Tuesday, December 4, 2012

At the Intersection of Childhood and Innocence Lost...

She was sick. That was true, but why did he accept that as a good enough reason to leave her behind? She was always sick.

She stays hidden. Just as her mother told her to do. She doesn't let him see her. Not that it matters, he doesn't ask.

Jolie places her head against the wall, as close to the edge as she possibly can and strains to hear their conversation.

"She's sick again?" her father asks. He doesn't sound concerned, only angry. "Why is she always sick?"

"I don't know. She's just been coughing and wheezing. Her nose is really bad too." she hears her mother quickly explain.

"She can't even come with us to get ice cream?" he asks and Jolie perks up. "Yeah Mom," she thinks, "it's only ice cream, besides, it'll make my throat feel better."

"No, she's resting."

"Fine then, it'll be just us boys, right Roger?" her father says without hesitation. Jolie can hear her brother's squeals and laughter as her father scoops him up into his arms. "You can't keep her from me forever, you know that, right?"

"I'm not keeping her from you, you can go see her right now, she just can't go with you because she needs her rest."

At this, Jolie darts back into her grandma's bedroom and climbs back into her grandma's big bed and pulls the covers up to her chin. Anxiously waiting for her father to come in and check on her.

But he didn't.

Jolie should not have been surprised—even then, at five years old—that he didn't care to check.

She spent all her energy trying to make him like her. To pay attention to her.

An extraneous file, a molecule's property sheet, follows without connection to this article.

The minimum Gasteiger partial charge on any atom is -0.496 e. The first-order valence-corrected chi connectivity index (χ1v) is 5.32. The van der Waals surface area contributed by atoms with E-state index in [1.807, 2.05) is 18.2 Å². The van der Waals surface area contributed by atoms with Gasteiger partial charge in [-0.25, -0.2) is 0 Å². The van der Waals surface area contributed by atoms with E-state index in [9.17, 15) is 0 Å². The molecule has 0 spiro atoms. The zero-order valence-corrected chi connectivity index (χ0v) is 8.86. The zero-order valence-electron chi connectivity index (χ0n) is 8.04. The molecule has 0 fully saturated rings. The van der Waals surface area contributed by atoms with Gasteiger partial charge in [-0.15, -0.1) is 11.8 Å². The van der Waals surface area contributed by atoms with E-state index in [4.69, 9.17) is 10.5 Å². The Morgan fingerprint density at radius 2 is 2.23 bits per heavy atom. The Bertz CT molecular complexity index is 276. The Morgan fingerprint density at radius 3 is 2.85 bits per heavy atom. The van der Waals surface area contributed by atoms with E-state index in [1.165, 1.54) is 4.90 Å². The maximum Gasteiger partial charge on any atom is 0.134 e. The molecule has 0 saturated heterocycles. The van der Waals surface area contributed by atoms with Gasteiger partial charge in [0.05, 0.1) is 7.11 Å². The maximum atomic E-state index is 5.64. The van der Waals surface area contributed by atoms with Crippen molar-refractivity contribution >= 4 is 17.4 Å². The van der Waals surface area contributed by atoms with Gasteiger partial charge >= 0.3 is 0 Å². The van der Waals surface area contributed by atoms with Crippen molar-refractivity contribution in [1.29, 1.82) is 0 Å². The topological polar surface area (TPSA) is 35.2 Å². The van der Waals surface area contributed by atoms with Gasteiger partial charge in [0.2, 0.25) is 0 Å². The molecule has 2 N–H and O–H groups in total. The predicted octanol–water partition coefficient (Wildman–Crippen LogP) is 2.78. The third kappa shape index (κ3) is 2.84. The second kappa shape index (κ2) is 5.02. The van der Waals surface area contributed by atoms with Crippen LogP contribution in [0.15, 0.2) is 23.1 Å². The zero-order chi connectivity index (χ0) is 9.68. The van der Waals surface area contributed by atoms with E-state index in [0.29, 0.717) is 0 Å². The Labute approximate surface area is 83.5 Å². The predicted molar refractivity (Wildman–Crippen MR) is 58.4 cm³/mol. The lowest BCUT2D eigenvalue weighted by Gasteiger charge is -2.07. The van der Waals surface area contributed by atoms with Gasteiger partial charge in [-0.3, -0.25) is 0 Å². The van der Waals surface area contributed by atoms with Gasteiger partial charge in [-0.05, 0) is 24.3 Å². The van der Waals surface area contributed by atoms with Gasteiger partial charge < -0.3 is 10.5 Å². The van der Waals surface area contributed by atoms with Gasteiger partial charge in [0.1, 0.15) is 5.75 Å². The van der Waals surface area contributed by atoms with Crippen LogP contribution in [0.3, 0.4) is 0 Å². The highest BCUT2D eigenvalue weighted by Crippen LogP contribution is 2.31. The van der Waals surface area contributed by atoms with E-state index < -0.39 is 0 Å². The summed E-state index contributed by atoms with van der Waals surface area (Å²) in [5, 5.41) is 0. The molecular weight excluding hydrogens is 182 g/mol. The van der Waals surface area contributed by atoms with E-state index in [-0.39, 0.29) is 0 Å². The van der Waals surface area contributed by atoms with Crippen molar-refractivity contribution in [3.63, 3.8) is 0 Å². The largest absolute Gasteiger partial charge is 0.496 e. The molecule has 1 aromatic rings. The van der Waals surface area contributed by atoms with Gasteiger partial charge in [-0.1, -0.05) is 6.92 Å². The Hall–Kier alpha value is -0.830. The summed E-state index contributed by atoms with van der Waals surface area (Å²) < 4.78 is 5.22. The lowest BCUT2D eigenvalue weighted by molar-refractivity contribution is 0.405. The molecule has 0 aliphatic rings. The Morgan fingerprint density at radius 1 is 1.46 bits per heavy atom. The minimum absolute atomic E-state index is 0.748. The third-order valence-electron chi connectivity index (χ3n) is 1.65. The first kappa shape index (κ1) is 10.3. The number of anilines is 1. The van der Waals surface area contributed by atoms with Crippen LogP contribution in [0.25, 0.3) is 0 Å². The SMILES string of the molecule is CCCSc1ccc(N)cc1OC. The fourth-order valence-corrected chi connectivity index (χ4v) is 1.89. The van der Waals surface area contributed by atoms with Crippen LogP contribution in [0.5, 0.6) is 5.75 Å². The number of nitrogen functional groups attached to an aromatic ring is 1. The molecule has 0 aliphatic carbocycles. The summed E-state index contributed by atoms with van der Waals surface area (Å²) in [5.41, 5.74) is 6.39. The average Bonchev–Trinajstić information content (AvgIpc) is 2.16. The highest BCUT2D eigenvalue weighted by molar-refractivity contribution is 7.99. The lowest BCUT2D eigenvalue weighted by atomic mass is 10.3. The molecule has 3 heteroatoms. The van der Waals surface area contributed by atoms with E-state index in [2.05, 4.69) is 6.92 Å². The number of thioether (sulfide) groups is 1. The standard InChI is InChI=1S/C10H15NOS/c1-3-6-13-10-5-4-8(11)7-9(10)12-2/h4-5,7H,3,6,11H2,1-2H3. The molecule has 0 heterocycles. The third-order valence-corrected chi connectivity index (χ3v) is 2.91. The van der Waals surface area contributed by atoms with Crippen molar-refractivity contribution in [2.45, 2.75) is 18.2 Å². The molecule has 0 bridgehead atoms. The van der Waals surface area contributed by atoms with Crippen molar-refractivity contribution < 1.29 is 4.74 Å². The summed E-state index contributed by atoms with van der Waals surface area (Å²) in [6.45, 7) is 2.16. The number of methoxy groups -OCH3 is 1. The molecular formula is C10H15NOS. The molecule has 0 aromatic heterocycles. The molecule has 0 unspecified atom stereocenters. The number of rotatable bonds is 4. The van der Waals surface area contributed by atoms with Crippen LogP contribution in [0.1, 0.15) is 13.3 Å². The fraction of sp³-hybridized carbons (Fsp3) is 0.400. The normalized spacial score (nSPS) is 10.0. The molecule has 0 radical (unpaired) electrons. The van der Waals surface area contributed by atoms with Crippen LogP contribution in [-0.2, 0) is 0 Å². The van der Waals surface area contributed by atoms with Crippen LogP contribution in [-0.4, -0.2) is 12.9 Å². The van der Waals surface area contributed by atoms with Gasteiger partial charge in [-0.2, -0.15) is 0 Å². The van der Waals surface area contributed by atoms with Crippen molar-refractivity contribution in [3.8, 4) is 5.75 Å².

But he didn't.

Then, much later, he did, and it was the most glorious time. He spent so much time with her. He took her rollerskating at the local roller rink and shopping at the mall. They visited museums and played in the park. He sang her songs from the operas that he loved.

She didn't realize he could hurt her even more than he already had, but, ever so slowly, ever so perniciously, he did.

And just as slowly, she learned to never trust him, just as her mother had. She had learned the hard way of course.

Yet, despite all of that, this little memory was the one that hurt the most. Jolie could still feel the cool hardwood floor beneath her feet. Still feel the painted cabinet that she traced the outline of with her little pudgy finger as she listened covertly to her parents those twenty years ago. Still smell the wallpapered wall  pressed up against her face, it smelled like her grandma's house. She could even feel the elastic waistband and shoulder ties of the little romper that she wore that day (she never did tell her mom how much she hated those).

At the time she was very confused, but not angry with him. She was angry with her mom for making her stay home, but she was not angry with him. She was hurt, very hurt, that he didn't come to make her feel better. She wanted to hear his voice...maybe even a sweet song from him.

She has come to understand that her mom was attempting to protect her from him. Protect her brother too. Her mother knew she couldn't keep both of them, but she felt that if only one of them went, then her father would be more likely to return her brother.

Besides, Jolie was always sick and her father never forced the issue.